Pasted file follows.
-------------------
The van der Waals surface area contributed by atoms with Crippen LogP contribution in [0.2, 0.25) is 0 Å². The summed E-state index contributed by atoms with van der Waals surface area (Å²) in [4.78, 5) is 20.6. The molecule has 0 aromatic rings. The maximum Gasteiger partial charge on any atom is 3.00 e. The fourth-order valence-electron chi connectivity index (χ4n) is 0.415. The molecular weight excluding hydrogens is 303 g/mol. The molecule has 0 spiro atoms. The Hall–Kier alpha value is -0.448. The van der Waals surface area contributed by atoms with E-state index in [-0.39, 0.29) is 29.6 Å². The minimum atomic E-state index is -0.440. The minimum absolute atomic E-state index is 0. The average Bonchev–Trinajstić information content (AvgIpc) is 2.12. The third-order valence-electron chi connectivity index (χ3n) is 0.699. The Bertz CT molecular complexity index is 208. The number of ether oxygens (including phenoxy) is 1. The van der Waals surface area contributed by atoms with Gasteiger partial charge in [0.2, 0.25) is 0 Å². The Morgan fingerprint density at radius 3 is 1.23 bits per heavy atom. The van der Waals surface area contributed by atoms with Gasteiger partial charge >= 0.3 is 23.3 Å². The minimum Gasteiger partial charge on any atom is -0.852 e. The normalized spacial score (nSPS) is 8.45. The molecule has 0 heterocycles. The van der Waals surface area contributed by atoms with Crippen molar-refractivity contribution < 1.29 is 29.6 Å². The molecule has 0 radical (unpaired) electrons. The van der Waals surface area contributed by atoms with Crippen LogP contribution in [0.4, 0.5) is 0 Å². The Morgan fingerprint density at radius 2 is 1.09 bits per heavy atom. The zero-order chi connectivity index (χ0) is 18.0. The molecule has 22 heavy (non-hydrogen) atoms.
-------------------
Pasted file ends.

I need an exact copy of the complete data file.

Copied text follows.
The van der Waals surface area contributed by atoms with Crippen LogP contribution in [0.2, 0.25) is 0 Å². The summed E-state index contributed by atoms with van der Waals surface area (Å²) in [4.78, 5) is 20.6. The molecule has 0 aromatic rings. The maximum Gasteiger partial charge on any atom is 3.00 e. The fourth-order valence-electron chi connectivity index (χ4n) is 0.415. The molecular weight excluding hydrogens is 303 g/mol. The molecule has 0 spiro atoms. The Hall–Kier alpha value is -0.448. The van der Waals surface area contributed by atoms with E-state index in [-0.39, 0.29) is 29.6 Å². The minimum atomic E-state index is -0.440. The minimum absolute atomic E-state index is 0. The average Bonchev–Trinajstić information content (AvgIpc) is 2.12. The third-order valence-electron chi connectivity index (χ3n) is 0.699. The Bertz CT molecular complexity index is 208. The number of ether oxygens (including phenoxy) is 1. The van der Waals surface area contributed by atoms with Gasteiger partial charge in [0.2, 0.25) is 0 Å². The Morgan fingerprint density at radius 3 is 1.23 bits per heavy atom. The van der Waals surface area contributed by atoms with Gasteiger partial charge >= 0.3 is 23.3 Å². The minimum Gasteiger partial charge on any atom is -0.852 e. The normalized spacial score (nSPS) is 8.45. The molecule has 0 heterocycles. The van der Waals surface area contributed by atoms with Crippen molar-refractivity contribution < 1.29 is 29.6 Å². The molecule has 0 radical (unpaired) electrons. The van der Waals surface area contributed by atoms with Crippen LogP contribution in [0.4, 0.5) is 0 Å². The Morgan fingerprint density at radius 2 is 1.09 bits per heavy atom. The zero-order chi connectivity index (χ0) is 18.0. The molecule has 22 heavy (non-hydrogen) atoms.